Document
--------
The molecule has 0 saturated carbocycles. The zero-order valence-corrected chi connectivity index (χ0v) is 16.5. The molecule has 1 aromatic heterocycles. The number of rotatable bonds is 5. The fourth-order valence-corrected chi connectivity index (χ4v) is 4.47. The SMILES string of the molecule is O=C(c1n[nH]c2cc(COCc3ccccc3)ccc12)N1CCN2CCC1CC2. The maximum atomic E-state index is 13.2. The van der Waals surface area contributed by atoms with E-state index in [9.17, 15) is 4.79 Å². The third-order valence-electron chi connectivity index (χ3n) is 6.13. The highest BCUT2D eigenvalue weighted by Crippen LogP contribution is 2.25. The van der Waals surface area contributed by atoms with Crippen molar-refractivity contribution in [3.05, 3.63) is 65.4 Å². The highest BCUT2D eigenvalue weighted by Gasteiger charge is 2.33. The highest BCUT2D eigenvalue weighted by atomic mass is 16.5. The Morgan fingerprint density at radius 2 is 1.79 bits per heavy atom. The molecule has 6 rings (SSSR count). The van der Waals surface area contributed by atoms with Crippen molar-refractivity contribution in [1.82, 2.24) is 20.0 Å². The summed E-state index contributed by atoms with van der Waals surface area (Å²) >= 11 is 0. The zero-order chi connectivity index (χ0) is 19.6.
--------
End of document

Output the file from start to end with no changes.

The molecule has 0 saturated carbocycles. The zero-order valence-corrected chi connectivity index (χ0v) is 16.5. The molecule has 1 aromatic heterocycles. The number of rotatable bonds is 5. The fourth-order valence-corrected chi connectivity index (χ4v) is 4.47. The SMILES string of the molecule is O=C(c1n[nH]c2cc(COCc3ccccc3)ccc12)N1CCN2CCC1CC2. The maximum atomic E-state index is 13.2. The van der Waals surface area contributed by atoms with E-state index in [9.17, 15) is 4.79 Å². The third-order valence-electron chi connectivity index (χ3n) is 6.13. The highest BCUT2D eigenvalue weighted by Crippen LogP contribution is 2.25. The van der Waals surface area contributed by atoms with Crippen molar-refractivity contribution in [3.05, 3.63) is 65.4 Å². The highest BCUT2D eigenvalue weighted by Gasteiger charge is 2.33. The highest BCUT2D eigenvalue weighted by atomic mass is 16.5. The Morgan fingerprint density at radius 2 is 1.79 bits per heavy atom. The molecule has 6 rings (SSSR count). The van der Waals surface area contributed by atoms with Crippen molar-refractivity contribution in [1.82, 2.24) is 20.0 Å². The summed E-state index contributed by atoms with van der Waals surface area (Å²) >= 11 is 0. The zero-order chi connectivity index (χ0) is 19.6.